Ten years ago, Eleanor and Giles Rae began a journey to search for a house and instead found an unexpected new mission in life. The couple spent many hours driving on the Hutchinson River Parkway to City Island, Giles Rae’s hometown.
In the process, they became fascinated by the history of the parkway’s namesake, Anne Hutchinson, a Puritan who fought religious orthodoxy and was banished from the Massachusetts Bay Colony in the 17th century.
Eleanor Rae’s look back at over 400 years of American history brought her to the present: the Hutchinson River. Hutchinson’s battles against the establishment inspired Rae, 77, to clean up part of the river that was filled with garbage. Her goal was to restore the river dedicated to her newly discovered hero.
Three years ago, Eleanor Rae helped found the Hutchinson River Restoration Project together with other board members, the youngest of whom is in her 50s. Rae, the current president, acknowledges that the group does not fit the stereotype of environmental activists.
“We are pretty ancient,” she said. “We would love to have young people be active.”
But their age hasn’t stopped them from cleaning up the river. On a sunny mid-September day, volunteers stood along the shore of Eastchester Bay on the 420th anniversary of Hutchinson’s birth. Gray and white hair stuck out beneath their matching red Hutchinson River Restoration Project hats. Eleanor Rae’s enthusiasm was contagious. The clean-up crew was ready to gather up glass bottles, cans, plastic bags, wrappers, PVC pipes, lighters, and condoms scattered around Goose Island.
The small island, which is home to a colony of nesting birds, is directly across the river from Co-op City. It was one of the seven Thomas Pell Wildlife Sanctuary clean-up sites. By the end of the day, the group had filled nearly 70 large black garbage bags.
Dressed in rubber boots and red life jackets, Rae and 34 other volunteers paddled up river in red canoes that were supplied by Pelham Bay Park, the largest park in New York City (it spans over 2,700 acres).
But the group’s mission was larger than just restoring the five-mile river that runs from Scarsdale in Westchester County and flows south through the Bronx where it empties into Eastchester Bay at the most southern tip of City Island. The nonprofit organization also wanted to honor Anne Hutchinson’s legacy.
The courageous Puritan stood for religious freedom, the right to assembly, and freedom of speech. In 1642, she ultimately settled in the Pelham Bay area of the Bronx.
Toby Z. Liederman, 75, one of the original founders of Hutchinson River Restoration Project and current coordinator of the Anne Hutchinson Year project, sees Hutchinson as the first feminist in American history.
“Anne Hutchinson has made her place in herstory, standing for separation of religion and government, religious freedom, tolerance, the right to dissent, freedom of assembly, free speech, and women’s rights, all of which have become part of our American Constitution and Bill of Rights,” said Liederman. “She had the courage to stand up for her beliefs, even when there were personal consequences.”
Over four centuries later, Giles Rae, 76, was part of the clean up effort that day. Sitting at a table full of pamphlets and maps, he said he cared about the river. “We are here to bring awareness to the Bronx and the people affected by the river,” he said. “People should have access to water.”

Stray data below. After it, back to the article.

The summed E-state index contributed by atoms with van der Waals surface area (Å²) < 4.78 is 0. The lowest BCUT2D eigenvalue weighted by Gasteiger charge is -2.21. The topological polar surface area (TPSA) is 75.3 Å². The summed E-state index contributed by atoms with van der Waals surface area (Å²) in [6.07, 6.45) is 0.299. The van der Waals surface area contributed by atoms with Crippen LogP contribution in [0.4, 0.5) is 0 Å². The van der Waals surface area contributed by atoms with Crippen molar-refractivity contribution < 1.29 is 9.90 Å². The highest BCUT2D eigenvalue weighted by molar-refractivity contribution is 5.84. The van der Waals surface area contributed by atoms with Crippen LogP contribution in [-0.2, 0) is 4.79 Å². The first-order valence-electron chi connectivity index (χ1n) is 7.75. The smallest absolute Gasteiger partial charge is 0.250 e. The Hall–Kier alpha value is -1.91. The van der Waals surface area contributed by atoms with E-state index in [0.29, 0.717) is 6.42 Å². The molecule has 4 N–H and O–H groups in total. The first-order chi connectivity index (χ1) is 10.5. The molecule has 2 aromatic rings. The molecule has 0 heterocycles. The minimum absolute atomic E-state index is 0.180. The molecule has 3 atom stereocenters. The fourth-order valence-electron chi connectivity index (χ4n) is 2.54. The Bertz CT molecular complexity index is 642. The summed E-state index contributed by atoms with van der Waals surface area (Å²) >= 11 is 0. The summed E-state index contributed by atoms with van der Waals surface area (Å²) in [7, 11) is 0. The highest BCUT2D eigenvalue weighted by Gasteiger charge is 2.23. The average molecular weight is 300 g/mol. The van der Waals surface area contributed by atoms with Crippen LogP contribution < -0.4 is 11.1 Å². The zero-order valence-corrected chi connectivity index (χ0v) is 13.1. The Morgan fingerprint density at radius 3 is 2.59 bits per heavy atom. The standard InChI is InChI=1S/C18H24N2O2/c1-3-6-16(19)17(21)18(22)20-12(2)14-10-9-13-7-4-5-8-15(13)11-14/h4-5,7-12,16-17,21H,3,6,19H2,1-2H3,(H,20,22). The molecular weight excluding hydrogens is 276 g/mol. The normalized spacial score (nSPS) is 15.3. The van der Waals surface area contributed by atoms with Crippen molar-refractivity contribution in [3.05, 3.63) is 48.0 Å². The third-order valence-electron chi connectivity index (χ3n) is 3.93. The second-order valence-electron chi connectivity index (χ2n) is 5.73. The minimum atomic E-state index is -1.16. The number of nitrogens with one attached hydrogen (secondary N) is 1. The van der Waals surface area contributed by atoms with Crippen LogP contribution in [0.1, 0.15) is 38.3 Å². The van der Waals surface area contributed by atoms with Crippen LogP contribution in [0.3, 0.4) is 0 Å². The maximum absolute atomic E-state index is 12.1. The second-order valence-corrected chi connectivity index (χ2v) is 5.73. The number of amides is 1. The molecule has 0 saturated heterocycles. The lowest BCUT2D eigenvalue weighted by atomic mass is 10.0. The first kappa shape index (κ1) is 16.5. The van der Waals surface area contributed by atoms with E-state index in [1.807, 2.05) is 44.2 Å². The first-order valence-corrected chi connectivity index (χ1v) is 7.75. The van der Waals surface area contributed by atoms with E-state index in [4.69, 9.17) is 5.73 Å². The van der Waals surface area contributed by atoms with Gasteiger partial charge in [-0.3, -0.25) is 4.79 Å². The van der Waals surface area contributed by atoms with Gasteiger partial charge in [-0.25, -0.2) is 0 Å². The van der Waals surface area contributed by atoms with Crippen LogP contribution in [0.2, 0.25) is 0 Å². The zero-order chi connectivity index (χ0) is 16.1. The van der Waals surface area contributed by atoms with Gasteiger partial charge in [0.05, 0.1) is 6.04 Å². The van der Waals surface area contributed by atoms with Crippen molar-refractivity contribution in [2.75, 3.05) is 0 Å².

“I can see Goose Island from my house,” said Rochell Thomas, a Co-op City resident and clean up volunteer. “It’s disgusting.”
In 1999, the Hutchinson River was designated one of the most polluted rivers in New York State, according to testing by the New York Department of Environmental Conservation. Several years ago, the government agency told Eleanor Rae that the river was too silted for its research vessels to enter and do water monitoring.
The Hutchinson River Restoration Project studied the 2011 Harbor-Wide Water Quality Monitoring Report for the New York-New Jersey Harbor Estuary, and the group contacted the New York City Department of Environmental Protection in September to ask why the Hutchinson River was not being monitored for water quality. She said a DEP spokesman offered the “old excuse” of it being difficult to bring boats into the waterway. But she told him she saw two large tugboats with loaded barges making the trip without difficulty just the day before. In an email response, a DEP spokesman said, ”DEP is currently working closely with the state to establish water quality monitoring protocol for the Hutchinson River.”
In August, a white-painted, wooden motorized dinghy, donated by 82-year-old board member Jack Ullman, was christened the Anne Hutchinson. Violet Smith, a Hutchinson River Restoration Project board member, even dressed up as the historical figure.
Piecing together a costume, she wore Eleanor Rae’s black doctoral graduation gown that hung in her closet unused for years since receiving her PhD from Fordham University in contemporary systematic theology. Rae said they had fun re-creating history. To complete the 17th century look for the celebratory launch, the outfit was topped off with a white apron and collar.
The boat was small and modest. But those traveling aboard the Anne Hutchinson understand it is making a larger statement. With the Throgs Neck Bridge in the distance, Ann Hutchinson motored up and down the river, collecting one trash bag at a time onto its bow and restoring grace to the river.
On the crisp, bright autumn day, this unlikely group made a dent in cleaning up the pollution of the sanctuary and resurrecting the memory of an American heroin. “When will our goals be accomplished?” Eleanor Rae said. “Not in my lifetime but many years down the road when we can say hooray. Right now, we have little hoorays along the way.”